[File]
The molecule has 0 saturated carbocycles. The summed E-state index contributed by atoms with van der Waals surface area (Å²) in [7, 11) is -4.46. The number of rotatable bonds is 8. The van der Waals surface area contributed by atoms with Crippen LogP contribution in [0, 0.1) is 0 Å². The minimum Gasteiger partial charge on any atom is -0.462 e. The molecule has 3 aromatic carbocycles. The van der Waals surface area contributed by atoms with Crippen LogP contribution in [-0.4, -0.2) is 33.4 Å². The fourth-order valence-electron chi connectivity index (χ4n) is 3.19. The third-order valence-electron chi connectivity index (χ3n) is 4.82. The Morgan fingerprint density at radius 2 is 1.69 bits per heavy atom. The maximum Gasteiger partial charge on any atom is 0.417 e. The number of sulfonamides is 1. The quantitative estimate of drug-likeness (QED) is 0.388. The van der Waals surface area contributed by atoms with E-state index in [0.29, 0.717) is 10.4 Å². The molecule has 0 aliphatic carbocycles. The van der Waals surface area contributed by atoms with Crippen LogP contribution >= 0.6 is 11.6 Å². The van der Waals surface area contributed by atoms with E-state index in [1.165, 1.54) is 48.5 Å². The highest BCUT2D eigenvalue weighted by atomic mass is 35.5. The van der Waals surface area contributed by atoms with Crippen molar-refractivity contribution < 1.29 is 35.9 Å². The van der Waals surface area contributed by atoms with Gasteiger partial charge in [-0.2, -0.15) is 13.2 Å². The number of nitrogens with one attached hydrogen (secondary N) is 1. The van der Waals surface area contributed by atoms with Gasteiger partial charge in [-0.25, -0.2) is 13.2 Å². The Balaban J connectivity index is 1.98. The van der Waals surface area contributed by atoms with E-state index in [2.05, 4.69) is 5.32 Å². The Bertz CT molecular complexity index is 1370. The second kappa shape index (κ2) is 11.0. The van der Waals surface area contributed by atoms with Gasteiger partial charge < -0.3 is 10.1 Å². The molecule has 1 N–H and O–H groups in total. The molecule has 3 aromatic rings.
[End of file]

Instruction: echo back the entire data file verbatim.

The molecule has 0 saturated carbocycles. The summed E-state index contributed by atoms with van der Waals surface area (Å²) in [7, 11) is -4.46. The number of rotatable bonds is 8. The van der Waals surface area contributed by atoms with Crippen LogP contribution in [0, 0.1) is 0 Å². The minimum Gasteiger partial charge on any atom is -0.462 e. The molecule has 3 aromatic carbocycles. The van der Waals surface area contributed by atoms with Crippen LogP contribution in [-0.4, -0.2) is 33.4 Å². The fourth-order valence-electron chi connectivity index (χ4n) is 3.19. The third-order valence-electron chi connectivity index (χ3n) is 4.82. The Morgan fingerprint density at radius 2 is 1.69 bits per heavy atom. The maximum Gasteiger partial charge on any atom is 0.417 e. The number of sulfonamides is 1. The quantitative estimate of drug-likeness (QED) is 0.388. The van der Waals surface area contributed by atoms with E-state index in [0.29, 0.717) is 10.4 Å². The molecule has 0 aliphatic carbocycles. The van der Waals surface area contributed by atoms with Crippen LogP contribution >= 0.6 is 11.6 Å². The van der Waals surface area contributed by atoms with E-state index in [1.165, 1.54) is 48.5 Å². The highest BCUT2D eigenvalue weighted by atomic mass is 35.5. The van der Waals surface area contributed by atoms with Crippen molar-refractivity contribution < 1.29 is 35.9 Å². The van der Waals surface area contributed by atoms with Gasteiger partial charge in [-0.2, -0.15) is 13.2 Å². The number of nitrogens with one attached hydrogen (secondary N) is 1. The van der Waals surface area contributed by atoms with Gasteiger partial charge in [-0.25, -0.2) is 13.2 Å². The Balaban J connectivity index is 1.98. The van der Waals surface area contributed by atoms with E-state index in [2.05, 4.69) is 5.32 Å². The Bertz CT molecular complexity index is 1370. The second kappa shape index (κ2) is 11.0. The van der Waals surface area contributed by atoms with Gasteiger partial charge < -0.3 is 10.1 Å². The molecule has 1 N–H and O–H groups in total. The molecule has 3 aromatic rings.